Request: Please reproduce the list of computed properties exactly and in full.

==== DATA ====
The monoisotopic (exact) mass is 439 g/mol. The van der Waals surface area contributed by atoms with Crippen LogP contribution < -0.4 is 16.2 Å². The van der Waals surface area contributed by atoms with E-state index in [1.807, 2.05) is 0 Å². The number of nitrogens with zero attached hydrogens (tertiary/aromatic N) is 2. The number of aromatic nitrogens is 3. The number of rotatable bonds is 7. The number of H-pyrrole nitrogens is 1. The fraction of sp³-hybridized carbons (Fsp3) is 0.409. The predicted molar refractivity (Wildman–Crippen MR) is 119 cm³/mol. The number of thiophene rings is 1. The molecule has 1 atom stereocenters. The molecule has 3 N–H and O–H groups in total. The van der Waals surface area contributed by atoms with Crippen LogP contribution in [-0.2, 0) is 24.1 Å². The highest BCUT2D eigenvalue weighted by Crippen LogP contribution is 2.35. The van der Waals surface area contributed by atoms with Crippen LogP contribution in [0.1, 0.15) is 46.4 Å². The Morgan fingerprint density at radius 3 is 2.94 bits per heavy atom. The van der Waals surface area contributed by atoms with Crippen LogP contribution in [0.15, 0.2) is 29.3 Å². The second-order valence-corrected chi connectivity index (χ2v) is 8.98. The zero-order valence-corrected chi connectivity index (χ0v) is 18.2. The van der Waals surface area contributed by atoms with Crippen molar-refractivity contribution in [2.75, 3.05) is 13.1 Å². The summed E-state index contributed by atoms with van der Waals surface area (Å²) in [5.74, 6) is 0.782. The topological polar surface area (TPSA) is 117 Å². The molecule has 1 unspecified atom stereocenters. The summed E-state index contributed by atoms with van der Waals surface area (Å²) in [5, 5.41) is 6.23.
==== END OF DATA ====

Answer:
The monoisotopic (exact) mass is 439 g/mol. The van der Waals surface area contributed by atoms with Crippen LogP contribution < -0.4 is 16.2 Å². The van der Waals surface area contributed by atoms with E-state index in [1.807, 2.05) is 0 Å². The number of nitrogens with zero attached hydrogens (tertiary/aromatic N) is 2. The number of aromatic nitrogens is 3. The number of rotatable bonds is 7. The number of H-pyrrole nitrogens is 1. The fraction of sp³-hybridized carbons (Fsp3) is 0.409. The predicted molar refractivity (Wildman–Crippen MR) is 119 cm³/mol. The number of thiophene rings is 1. The molecule has 1 atom stereocenters. The molecule has 3 N–H and O–H groups in total. The van der Waals surface area contributed by atoms with Crippen LogP contribution in [-0.2, 0) is 24.1 Å². The highest BCUT2D eigenvalue weighted by Crippen LogP contribution is 2.35. The van der Waals surface area contributed by atoms with Crippen LogP contribution in [0.1, 0.15) is 46.4 Å². The Morgan fingerprint density at radius 3 is 2.94 bits per heavy atom. The van der Waals surface area contributed by atoms with Crippen LogP contribution in [0.15, 0.2) is 29.3 Å². The second-order valence-corrected chi connectivity index (χ2v) is 8.98. The zero-order valence-corrected chi connectivity index (χ0v) is 18.2. The van der Waals surface area contributed by atoms with Crippen molar-refractivity contribution in [2.75, 3.05) is 13.1 Å². The summed E-state index contributed by atoms with van der Waals surface area (Å²) in [5.74, 6) is 0.782. The topological polar surface area (TPSA) is 117 Å². The molecule has 1 unspecified atom stereocenters. The summed E-state index contributed by atoms with van der Waals surface area (Å²) in [5, 5.41) is 6.23.